December 20, 2012

Woman heading to court to get her monkey back

The young monkey captured worldwide attention earlier this month when he was spotted wandering an Ikea store parking lot in a little coat.

The Associated Press

TORONTO — A woman whose pet monkey was found wandering in an Ikea parking lot protested Wednesday with some 15 other people at a Toronto Animal Services office Wednesday in an effort to get him back.

click image to enlarge

In this Sunday, Dec. 9, 2012 photo provided by Bronwyn Page, "Darwin" wanders around at an Ikea in Toronto after letting himself out of his crate in a parked car in the store's lot.


click image to enlarge

Yasmin Nakhuda stands with supporters outside an Animal Services offices in Toronto on Wednesday to rally support for the return of her monkey, "Darwin."


Yasmin Nakhuda alleges the Japanese macaque, named Darwin, was illegally taken from her by animal control officials and moved to a sanctuary in Sunderland, Ontario, where he now lives.

Nakhuda is due in court Thursday to try to get an interim order to have returned to her.

Her lawyer, Ted Charney, says he has been told the sanctuary plans to ask for the case to be adjourned Thursday.

"Nakhuda has no claim of ownership over a wild animal that is no longer in her possession," the sanctuary said in its response to her filing to have Darwin returned.

A filing from the sanctuary asks for an adjournment on several counts, including a request that it be given more time to gather evidence.

The sanctuary also claims that it now owns Darwin, arguing that unlike domestic animals, wild animals are owned by the person that possesses them and Nakhuda voluntarily turned the monkey over to Toronto Animal Services.

The young monkey captured worldwide attention earlier this month when he was spotted wandering the store parking lot in a little coat.

Nakhuda, a real estate lawyer, said she was never given the chance to remedy the situation after being fined $240 for breaking the city's prohibited-animal bylaw.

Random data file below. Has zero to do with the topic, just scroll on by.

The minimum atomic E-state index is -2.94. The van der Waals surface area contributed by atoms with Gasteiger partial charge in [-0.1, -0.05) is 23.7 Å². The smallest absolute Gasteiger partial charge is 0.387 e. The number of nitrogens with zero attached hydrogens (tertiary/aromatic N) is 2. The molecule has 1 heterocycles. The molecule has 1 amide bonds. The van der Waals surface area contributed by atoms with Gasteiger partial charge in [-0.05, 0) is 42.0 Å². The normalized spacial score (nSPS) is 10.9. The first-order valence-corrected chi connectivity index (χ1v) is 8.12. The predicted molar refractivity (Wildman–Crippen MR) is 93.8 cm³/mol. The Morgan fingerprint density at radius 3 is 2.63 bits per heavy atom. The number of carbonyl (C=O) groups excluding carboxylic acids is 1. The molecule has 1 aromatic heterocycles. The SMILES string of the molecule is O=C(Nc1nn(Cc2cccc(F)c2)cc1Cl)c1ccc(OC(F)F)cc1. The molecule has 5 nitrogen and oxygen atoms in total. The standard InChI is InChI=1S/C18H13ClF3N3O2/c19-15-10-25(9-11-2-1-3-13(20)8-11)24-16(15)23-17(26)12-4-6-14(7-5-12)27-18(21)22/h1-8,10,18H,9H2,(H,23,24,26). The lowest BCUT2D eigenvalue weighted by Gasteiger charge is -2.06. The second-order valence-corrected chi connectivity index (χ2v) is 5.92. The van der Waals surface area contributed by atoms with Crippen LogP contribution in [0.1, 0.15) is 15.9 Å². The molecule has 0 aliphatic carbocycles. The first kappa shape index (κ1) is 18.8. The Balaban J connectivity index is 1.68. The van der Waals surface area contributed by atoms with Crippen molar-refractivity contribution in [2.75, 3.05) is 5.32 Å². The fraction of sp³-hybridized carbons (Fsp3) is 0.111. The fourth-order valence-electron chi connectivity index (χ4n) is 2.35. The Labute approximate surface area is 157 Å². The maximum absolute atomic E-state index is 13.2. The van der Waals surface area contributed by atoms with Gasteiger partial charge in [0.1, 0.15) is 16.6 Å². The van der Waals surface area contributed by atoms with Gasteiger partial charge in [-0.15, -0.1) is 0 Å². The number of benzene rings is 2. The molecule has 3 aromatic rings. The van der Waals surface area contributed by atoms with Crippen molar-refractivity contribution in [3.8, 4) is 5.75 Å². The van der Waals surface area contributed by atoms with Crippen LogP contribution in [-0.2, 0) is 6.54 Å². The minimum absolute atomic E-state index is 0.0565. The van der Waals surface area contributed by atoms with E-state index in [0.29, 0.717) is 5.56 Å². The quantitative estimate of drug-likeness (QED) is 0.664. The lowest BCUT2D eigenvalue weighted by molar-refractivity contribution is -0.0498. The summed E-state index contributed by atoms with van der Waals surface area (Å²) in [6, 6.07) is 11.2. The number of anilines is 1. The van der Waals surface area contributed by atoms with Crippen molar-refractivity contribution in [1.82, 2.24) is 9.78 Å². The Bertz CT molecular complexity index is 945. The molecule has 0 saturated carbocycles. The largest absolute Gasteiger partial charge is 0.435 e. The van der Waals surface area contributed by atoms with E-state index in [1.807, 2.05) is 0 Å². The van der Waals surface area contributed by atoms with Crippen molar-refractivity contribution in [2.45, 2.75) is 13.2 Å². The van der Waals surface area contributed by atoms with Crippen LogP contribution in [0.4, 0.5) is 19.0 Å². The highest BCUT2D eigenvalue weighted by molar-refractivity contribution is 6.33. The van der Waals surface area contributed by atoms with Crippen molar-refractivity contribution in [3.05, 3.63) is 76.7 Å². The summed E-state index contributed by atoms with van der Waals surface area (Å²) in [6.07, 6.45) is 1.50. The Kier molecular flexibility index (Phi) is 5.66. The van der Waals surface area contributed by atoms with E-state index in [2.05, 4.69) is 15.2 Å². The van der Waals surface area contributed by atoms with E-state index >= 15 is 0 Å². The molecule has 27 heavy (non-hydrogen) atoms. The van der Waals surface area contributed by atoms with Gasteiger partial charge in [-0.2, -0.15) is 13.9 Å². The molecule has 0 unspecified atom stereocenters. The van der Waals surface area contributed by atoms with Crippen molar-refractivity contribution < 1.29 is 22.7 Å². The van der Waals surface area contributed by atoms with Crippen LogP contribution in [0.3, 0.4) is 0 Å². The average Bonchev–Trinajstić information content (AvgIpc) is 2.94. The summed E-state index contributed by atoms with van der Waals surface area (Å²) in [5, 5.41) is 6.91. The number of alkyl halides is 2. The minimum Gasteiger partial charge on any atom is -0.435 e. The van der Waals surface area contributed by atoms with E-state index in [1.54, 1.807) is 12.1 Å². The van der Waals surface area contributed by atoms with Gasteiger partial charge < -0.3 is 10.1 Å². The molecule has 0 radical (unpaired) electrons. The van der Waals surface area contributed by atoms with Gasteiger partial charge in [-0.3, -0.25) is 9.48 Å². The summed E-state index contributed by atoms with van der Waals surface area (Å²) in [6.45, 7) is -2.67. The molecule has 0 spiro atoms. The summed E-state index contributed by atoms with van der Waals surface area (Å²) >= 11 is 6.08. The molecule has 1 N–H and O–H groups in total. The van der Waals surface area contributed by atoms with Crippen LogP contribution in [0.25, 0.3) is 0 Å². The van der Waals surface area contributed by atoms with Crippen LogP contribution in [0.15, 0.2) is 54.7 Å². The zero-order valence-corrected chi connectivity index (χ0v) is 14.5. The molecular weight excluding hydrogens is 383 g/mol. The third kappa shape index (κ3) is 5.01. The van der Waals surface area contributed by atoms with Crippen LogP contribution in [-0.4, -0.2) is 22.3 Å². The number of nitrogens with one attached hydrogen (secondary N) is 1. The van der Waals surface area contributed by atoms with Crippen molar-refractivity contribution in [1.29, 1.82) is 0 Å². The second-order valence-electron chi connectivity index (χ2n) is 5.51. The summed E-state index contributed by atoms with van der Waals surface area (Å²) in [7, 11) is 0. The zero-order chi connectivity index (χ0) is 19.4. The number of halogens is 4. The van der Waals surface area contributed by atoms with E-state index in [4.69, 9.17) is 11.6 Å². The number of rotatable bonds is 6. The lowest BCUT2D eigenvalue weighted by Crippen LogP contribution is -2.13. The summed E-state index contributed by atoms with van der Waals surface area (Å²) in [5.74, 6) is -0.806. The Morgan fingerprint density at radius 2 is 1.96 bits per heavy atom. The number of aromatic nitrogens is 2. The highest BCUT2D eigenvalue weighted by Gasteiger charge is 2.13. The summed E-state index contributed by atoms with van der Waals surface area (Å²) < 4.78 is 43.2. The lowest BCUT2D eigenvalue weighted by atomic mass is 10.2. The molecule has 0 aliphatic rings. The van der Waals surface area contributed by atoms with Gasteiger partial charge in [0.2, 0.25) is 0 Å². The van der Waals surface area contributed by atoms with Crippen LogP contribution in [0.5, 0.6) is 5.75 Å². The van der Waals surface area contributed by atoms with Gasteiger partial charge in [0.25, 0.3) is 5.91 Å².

"I've spoken to a number of people in the legal community and they do agree that there is no statute allowing the city to take an animal away based on the circumstances," Nakhuda said at the protest.

In court documents, Nakhuda says she, her husband and their two kids would be willing to move to a city that allows monkeys in order to keep Darwin, whom they consider part of the family.

Nakhuda said she hopes to have Darwin back by Christmas.

The primate sanctuary has said the monkey is doing well and the agency was prepared to fight any legal challenges for its return.

Were you interviewed for this story? If so, please fill out our accuracy form

Send question/comment to the editors

Further Discussion

Here at we value our readers and are committed to growing our community by encouraging you to add to the discussion. To ensure conscientious dialogue we have implemented a strict no-bullying policy. To participate, you must follow our Terms of Use.

Questions about the article? Add them below and we’ll try to answer them or do a follow-up post as soon as we can. Technical problems? Email them to us with an exact description of the problem. Make sure to include:
  • Type of computer or mobile device your are using
  • Exact operating system and browser you are viewing the site on (TIP: You can easily determine your operating system here.)